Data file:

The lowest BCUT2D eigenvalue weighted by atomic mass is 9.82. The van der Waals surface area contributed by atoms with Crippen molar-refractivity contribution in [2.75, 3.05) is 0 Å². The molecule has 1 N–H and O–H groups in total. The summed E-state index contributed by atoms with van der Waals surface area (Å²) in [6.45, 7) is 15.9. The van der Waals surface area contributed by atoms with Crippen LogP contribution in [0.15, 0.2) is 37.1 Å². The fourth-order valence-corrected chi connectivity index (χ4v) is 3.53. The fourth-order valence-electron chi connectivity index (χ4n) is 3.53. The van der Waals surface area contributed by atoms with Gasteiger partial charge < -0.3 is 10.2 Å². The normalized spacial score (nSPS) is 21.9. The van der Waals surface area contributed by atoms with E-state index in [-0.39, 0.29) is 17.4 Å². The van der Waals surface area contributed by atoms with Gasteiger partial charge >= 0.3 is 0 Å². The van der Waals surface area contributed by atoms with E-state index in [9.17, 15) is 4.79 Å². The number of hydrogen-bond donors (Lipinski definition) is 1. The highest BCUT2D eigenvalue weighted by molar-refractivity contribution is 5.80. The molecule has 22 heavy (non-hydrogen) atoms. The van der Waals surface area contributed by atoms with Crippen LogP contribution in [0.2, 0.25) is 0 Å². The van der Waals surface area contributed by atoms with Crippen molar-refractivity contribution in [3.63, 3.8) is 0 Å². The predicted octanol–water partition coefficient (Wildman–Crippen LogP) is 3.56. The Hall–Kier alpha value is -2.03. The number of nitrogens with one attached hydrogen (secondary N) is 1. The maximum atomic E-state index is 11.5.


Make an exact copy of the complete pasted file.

The lowest BCUT2D eigenvalue weighted by atomic mass is 9.82. The van der Waals surface area contributed by atoms with Crippen molar-refractivity contribution in [2.75, 3.05) is 0 Å². The molecule has 1 N–H and O–H groups in total. The summed E-state index contributed by atoms with van der Waals surface area (Å²) in [6.45, 7) is 15.9. The van der Waals surface area contributed by atoms with Crippen LogP contribution in [0.15, 0.2) is 37.1 Å². The fourth-order valence-corrected chi connectivity index (χ4v) is 3.53. The fourth-order valence-electron chi connectivity index (χ4n) is 3.53. The van der Waals surface area contributed by atoms with Gasteiger partial charge < -0.3 is 10.2 Å². The normalized spacial score (nSPS) is 21.9. The van der Waals surface area contributed by atoms with E-state index in [-0.39, 0.29) is 17.4 Å². The van der Waals surface area contributed by atoms with Gasteiger partial charge >= 0.3 is 0 Å². The van der Waals surface area contributed by atoms with E-state index in [9.17, 15) is 4.79 Å². The number of hydrogen-bond donors (Lipinski definition) is 1. The highest BCUT2D eigenvalue weighted by molar-refractivity contribution is 5.80. The molecule has 22 heavy (non-hydrogen) atoms. The van der Waals surface area contributed by atoms with Crippen LogP contribution in [0.2, 0.25) is 0 Å². The van der Waals surface area contributed by atoms with Crippen molar-refractivity contribution in [3.63, 3.8) is 0 Å². The predicted octanol–water partition coefficient (Wildman–Crippen LogP) is 3.56. The Hall–Kier alpha value is -2.03. The number of nitrogens with one attached hydrogen (secondary N) is 1. The maximum atomic E-state index is 11.5.